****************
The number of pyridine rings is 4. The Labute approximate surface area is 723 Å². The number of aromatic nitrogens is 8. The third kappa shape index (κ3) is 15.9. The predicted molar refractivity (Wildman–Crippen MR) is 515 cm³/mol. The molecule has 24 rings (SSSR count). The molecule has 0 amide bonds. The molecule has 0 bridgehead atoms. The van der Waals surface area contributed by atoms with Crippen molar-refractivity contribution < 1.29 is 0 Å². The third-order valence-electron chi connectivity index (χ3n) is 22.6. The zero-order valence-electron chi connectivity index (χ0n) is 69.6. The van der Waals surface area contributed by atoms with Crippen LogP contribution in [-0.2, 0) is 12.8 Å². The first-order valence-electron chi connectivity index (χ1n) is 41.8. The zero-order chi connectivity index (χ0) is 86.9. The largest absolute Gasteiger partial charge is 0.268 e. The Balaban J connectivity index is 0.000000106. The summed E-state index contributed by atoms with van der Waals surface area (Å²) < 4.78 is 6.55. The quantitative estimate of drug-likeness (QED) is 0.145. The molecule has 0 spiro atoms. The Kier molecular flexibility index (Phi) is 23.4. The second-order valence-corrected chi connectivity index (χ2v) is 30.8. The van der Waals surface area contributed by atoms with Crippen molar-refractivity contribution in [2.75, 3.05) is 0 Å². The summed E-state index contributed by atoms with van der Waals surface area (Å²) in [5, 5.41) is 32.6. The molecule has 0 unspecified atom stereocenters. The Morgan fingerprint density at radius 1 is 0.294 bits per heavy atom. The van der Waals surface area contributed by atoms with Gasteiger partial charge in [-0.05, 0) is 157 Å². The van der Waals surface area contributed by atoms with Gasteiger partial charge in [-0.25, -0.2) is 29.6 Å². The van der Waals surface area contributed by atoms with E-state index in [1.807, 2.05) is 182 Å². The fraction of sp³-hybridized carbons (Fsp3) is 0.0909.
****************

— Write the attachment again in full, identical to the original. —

The number of pyridine rings is 4. The Labute approximate surface area is 723 Å². The number of aromatic nitrogens is 8. The third kappa shape index (κ3) is 15.9. The predicted molar refractivity (Wildman–Crippen MR) is 515 cm³/mol. The molecule has 24 rings (SSSR count). The molecule has 0 amide bonds. The molecule has 0 bridgehead atoms. The van der Waals surface area contributed by atoms with Crippen molar-refractivity contribution < 1.29 is 0 Å². The third-order valence-electron chi connectivity index (χ3n) is 22.6. The zero-order valence-electron chi connectivity index (χ0n) is 69.6. The van der Waals surface area contributed by atoms with Crippen LogP contribution in [-0.2, 0) is 12.8 Å². The first-order valence-electron chi connectivity index (χ1n) is 41.8. The zero-order chi connectivity index (χ0) is 86.9. The largest absolute Gasteiger partial charge is 0.268 e. The Balaban J connectivity index is 0.000000106. The summed E-state index contributed by atoms with van der Waals surface area (Å²) < 4.78 is 6.55. The quantitative estimate of drug-likeness (QED) is 0.145. The molecule has 0 spiro atoms. The Kier molecular flexibility index (Phi) is 23.4. The second-order valence-corrected chi connectivity index (χ2v) is 30.8. The van der Waals surface area contributed by atoms with Crippen molar-refractivity contribution in [2.75, 3.05) is 0 Å². The summed E-state index contributed by atoms with van der Waals surface area (Å²) in [5, 5.41) is 32.6. The molecule has 0 unspecified atom stereocenters. The Morgan fingerprint density at radius 1 is 0.294 bits per heavy atom. The van der Waals surface area contributed by atoms with Gasteiger partial charge in [-0.05, 0) is 157 Å². The van der Waals surface area contributed by atoms with Gasteiger partial charge in [-0.25, -0.2) is 29.6 Å². The van der Waals surface area contributed by atoms with E-state index in [1.807, 2.05) is 182 Å². The fraction of sp³-hybridized carbons (Fsp3) is 0.0909.